DEEN: Absolutely. I have been compensated just as you are for your work. Yes.


PINSKY: Well, let`s be clear. It could be a death sentence if keeps -- I understand, she`s a smoker, a diabetic that smokes is really asking for a death sentence and continuing to eat like that, she may be facing a death sentence, but that`s her choice.

ROCKENWAGNER: This is her opportunity now.

PINSKY: She can turn it around.


PINSKY: But here`s the deal. If Paula Deen starts advocating tofu and sprouts, that`s the end of Paula Deen. That`s not her brand anymore. That`s taking that brand out of the --

ROCKENWAGNER: I think it`s a cultural thing also. She`s from the south. I`m from south of Germany, but it`s a lifestyle.

PINSKY: That`s right. Should we say that lifestyle must end? Is that our job?

ROCKENWAGNER: No, it doesn`t have to end. We need to make a, A, moderation.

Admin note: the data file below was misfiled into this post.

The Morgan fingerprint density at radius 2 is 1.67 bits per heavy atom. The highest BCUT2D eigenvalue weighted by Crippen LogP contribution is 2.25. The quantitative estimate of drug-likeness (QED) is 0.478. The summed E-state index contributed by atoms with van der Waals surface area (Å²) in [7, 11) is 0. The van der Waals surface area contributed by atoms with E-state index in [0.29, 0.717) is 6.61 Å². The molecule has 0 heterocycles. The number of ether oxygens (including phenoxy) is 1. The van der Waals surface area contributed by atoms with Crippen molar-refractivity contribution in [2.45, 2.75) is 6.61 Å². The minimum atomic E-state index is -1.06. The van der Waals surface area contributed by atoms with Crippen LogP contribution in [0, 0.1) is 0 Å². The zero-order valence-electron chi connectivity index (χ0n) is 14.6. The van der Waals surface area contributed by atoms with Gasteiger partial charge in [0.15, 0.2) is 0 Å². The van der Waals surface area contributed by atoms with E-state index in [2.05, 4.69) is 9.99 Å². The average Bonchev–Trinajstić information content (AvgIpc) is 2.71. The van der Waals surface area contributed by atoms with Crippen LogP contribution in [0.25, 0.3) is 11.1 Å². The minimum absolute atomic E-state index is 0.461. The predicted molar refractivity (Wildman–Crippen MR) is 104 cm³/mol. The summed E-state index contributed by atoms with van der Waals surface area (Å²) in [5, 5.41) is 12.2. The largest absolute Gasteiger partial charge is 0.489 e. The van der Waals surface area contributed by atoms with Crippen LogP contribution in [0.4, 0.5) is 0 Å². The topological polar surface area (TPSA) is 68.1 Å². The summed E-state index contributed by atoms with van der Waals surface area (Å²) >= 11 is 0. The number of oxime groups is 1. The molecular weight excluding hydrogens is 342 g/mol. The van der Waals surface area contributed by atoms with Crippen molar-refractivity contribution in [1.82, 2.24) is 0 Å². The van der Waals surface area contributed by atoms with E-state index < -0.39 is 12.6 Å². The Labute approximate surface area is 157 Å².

ROCKENWAGNER: And B, we need to make --

PINSKY: But that`s up to guys like us. That`s the doctors that have to advocate that. And let me ask Dr. Releford another thing. Isn`t it more disturbing thing? This is the part that really is unsavory. Tell me if you feel the same way is that, she decided to come out when she became a Novartis -- was it Novartis, right? Is that control --

RELEFORD: Novo-Nordisk.

PINSKY: Novo-Nordisk. OK. It became a spokesperson for them.


PINSKY: Now, I`m going to tell you about my diabetes.

RELEFORD: Seventy-two months later, I think that, once again, this is a missed opportunity. Had she come out sooner, it would have been a lot more genuine and sincere, and she would have been able to really galvanize an entire country behind this whole thing of diabetes. You look at all of that butter, you talk about weapons of mass destruction I think as more people that that died from heart attacks and strokes than any bomb that`s been dropped anywhere.